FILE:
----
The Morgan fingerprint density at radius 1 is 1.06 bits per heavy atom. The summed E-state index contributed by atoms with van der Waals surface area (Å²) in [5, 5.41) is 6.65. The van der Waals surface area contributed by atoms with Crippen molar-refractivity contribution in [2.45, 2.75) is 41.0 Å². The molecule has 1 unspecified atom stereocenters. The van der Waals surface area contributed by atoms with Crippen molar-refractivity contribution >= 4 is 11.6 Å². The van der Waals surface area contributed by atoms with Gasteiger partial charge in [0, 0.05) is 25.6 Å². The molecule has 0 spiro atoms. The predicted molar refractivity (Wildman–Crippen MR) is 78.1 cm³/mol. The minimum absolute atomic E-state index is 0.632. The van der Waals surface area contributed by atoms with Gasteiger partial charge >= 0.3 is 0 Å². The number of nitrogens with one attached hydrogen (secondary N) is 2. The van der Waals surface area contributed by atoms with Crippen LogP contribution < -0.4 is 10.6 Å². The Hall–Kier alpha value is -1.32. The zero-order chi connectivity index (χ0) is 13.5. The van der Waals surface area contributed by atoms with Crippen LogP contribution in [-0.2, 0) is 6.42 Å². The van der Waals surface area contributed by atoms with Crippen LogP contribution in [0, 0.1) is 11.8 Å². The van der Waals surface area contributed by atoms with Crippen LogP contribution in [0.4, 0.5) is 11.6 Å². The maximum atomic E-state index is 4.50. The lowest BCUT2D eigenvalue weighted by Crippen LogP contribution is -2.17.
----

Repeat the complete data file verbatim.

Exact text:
The Morgan fingerprint density at radius 1 is 1.06 bits per heavy atom. The summed E-state index contributed by atoms with van der Waals surface area (Å²) in [5, 5.41) is 6.65. The van der Waals surface area contributed by atoms with Crippen molar-refractivity contribution in [2.45, 2.75) is 41.0 Å². The molecule has 1 unspecified atom stereocenters. The van der Waals surface area contributed by atoms with Crippen molar-refractivity contribution >= 4 is 11.6 Å². The van der Waals surface area contributed by atoms with Gasteiger partial charge in [0, 0.05) is 25.6 Å². The molecule has 0 spiro atoms. The predicted molar refractivity (Wildman–Crippen MR) is 78.1 cm³/mol. The minimum absolute atomic E-state index is 0.632. The van der Waals surface area contributed by atoms with Gasteiger partial charge >= 0.3 is 0 Å². The number of nitrogens with one attached hydrogen (secondary N) is 2. The van der Waals surface area contributed by atoms with Crippen LogP contribution < -0.4 is 10.6 Å². The Hall–Kier alpha value is -1.32. The zero-order chi connectivity index (χ0) is 13.5. The van der Waals surface area contributed by atoms with Crippen LogP contribution in [-0.2, 0) is 6.42 Å². The van der Waals surface area contributed by atoms with Crippen LogP contribution in [0, 0.1) is 11.8 Å². The van der Waals surface area contributed by atoms with Crippen LogP contribution in [0.4, 0.5) is 11.6 Å². The maximum atomic E-state index is 4.50. The lowest BCUT2D eigenvalue weighted by Crippen LogP contribution is -2.17.